If things go on like this
If things go on like this

where they were now to live seemed a paradise. But there

time:2023-12-07 01:16:04Classification:internetedit:news

A novel addition to their bill of fare was fresh blubber, or fat, from a stranded whale. Under date of January 3 the journal says:--

where they were now to live seemed a paradise. But there

"At eleven o'clock we were visited by our neighbor, the Tia or chief, Comowool, who is also called Coone, and six Clatsops. Besides roots and berries, they brought for sale three dogs, and some fresh blubber. Having been so long accustomed to live on the flesh of dogs, the greater part of us have acquired a fondness for it, and our original aversion for it is overcome, by reflecting that while we subsisted on that food we were fatter, stronger, and in general enjoyed better health than at any period since leaving the buffalo country, eastward of the mountains. The blubber, which is esteemed by the Indians an excellent food, has been obtained, they tell us, from their neighbors, the Killamucks, a nation who live on the seacoast to the southeast, near one of whose villages a whale had recently been thrown and foundered."

where they were now to live seemed a paradise. But there

Five men had been sent out to form a camp on the seashore and go into the manufacture of salt as expeditiously as possible. On the fifth of January, two of them came into the fort bringing a gallon of salt, which was decided to be "white, fine and very good," and a very agreeable addition to their food, which had been eaten perfectly fresh for some weeks past. Captain Clark, however, said it was a "mere matter of indifference" to him whether he had salt or not, but he hankered for bread. Captain Lewis, on the other hand, said the lack of salt was a great inconvenience; "the want of bread I consider trivial," was his dictum. It was estimated that the salt-makers could turn out three or four quarts a day, and there was good prospect of an abundant supply for present needs and for the homeward journey. An expedition to the seashore was now planned, and the journal goes on to tell how they set out:--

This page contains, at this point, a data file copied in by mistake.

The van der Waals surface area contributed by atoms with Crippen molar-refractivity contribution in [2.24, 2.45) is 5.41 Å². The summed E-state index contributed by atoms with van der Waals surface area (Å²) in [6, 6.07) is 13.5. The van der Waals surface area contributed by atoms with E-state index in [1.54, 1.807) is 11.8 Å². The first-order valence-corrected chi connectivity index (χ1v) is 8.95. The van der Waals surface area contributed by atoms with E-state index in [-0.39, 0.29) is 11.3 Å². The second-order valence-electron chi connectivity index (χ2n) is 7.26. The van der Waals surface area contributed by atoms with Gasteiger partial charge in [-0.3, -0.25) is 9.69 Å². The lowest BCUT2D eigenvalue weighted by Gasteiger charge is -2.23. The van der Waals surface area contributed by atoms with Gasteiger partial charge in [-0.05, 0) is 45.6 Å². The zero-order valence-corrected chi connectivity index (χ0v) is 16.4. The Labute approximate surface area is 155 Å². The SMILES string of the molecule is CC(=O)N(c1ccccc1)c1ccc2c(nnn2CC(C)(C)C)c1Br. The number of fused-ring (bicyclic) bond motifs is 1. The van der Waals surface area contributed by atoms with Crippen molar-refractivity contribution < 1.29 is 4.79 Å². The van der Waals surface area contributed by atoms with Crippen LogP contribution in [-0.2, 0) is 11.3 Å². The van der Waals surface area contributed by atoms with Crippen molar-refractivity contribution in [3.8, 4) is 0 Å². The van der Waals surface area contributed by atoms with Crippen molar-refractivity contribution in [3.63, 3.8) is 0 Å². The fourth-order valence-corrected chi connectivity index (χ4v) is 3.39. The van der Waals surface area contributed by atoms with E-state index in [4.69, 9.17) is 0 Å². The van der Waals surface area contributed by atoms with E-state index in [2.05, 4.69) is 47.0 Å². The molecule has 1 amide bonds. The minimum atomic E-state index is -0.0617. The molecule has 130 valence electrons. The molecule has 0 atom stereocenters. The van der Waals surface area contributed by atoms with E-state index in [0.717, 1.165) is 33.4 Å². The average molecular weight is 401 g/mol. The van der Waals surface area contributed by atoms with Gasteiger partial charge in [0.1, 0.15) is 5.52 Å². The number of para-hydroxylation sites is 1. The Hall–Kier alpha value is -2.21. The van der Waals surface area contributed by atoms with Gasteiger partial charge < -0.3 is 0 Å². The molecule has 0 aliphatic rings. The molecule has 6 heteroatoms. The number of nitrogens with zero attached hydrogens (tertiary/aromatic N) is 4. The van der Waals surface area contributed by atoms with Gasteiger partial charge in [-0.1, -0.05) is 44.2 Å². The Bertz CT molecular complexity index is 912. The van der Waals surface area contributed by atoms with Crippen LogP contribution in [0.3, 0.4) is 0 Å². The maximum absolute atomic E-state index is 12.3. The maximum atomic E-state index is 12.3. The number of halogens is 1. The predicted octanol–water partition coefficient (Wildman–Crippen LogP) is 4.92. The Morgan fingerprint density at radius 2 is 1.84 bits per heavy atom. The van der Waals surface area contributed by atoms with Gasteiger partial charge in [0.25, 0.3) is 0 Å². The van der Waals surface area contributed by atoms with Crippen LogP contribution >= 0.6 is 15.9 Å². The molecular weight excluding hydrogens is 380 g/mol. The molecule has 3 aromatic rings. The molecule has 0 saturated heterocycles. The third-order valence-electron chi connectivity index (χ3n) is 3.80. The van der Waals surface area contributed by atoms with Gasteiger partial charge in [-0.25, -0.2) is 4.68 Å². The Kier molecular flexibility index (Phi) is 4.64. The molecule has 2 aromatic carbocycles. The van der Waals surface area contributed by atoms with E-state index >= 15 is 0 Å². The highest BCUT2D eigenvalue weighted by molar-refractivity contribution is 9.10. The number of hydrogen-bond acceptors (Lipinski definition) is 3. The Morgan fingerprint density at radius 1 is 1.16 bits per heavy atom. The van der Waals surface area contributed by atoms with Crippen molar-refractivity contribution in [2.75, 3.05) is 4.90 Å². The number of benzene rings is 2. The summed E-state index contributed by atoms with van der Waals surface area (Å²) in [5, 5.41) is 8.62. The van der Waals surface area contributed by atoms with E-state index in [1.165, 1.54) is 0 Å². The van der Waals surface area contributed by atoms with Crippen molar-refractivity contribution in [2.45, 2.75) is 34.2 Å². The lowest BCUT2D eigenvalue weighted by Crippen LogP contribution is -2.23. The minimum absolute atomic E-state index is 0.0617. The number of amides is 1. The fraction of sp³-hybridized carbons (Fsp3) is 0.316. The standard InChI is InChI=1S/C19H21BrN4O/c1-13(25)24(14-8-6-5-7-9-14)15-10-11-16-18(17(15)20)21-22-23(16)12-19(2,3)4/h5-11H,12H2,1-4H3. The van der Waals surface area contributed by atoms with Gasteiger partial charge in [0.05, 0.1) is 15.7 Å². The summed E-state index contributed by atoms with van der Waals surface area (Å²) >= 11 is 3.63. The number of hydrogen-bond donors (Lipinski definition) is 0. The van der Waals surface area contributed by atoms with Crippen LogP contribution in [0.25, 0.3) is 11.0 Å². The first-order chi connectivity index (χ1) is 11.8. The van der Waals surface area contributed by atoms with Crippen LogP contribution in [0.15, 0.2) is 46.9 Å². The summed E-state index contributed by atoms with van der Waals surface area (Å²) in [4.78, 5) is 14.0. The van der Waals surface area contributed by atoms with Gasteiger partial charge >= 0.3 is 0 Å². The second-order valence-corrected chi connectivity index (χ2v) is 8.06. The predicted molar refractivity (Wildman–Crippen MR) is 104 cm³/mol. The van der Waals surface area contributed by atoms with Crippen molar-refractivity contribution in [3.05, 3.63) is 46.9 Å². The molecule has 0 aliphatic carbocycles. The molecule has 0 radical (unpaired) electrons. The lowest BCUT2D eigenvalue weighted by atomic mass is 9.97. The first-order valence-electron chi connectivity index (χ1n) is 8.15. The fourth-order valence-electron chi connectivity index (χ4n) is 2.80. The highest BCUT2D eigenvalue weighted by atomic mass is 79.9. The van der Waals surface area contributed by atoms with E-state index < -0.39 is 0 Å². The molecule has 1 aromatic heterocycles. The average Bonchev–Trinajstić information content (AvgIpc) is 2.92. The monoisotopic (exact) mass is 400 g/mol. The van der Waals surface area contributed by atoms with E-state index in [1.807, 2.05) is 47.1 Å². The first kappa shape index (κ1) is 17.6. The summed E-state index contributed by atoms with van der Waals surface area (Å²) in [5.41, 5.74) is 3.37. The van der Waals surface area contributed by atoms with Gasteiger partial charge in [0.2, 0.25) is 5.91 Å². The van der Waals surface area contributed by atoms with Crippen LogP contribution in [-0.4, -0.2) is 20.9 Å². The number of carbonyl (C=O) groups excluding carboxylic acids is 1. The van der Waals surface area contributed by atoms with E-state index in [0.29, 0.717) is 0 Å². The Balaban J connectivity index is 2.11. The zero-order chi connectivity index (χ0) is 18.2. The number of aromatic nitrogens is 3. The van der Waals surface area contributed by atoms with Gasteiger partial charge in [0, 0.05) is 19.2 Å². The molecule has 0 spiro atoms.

where they were now to live seemed a paradise. But there

"The appearance of the whale seemed to be a matter of importance to all the neighboring Indians, and as we might be able to procure some of it for ourselves, or at least purchase blubber from the Indians, a small parcel of merchandise was prepared, and a party of the men held in readiness to set out in the morning. As soon as this resolution was known, Chaboneau and his wife requested that they might be permitted to accompany us. The poor woman stated very earnestly that she had travelled a great way with us to see the great water, yet she had never been down to the coast, and now that this monstrous fish was also to be seen, it seemed hard that she should be permitted to see neither the ocean nor the whale. So reasonable a request could not be denied; they were therefore suffered to accompany Captain Clark, who, January 6th, after an early breakfast, set out with twelve men in two canoes."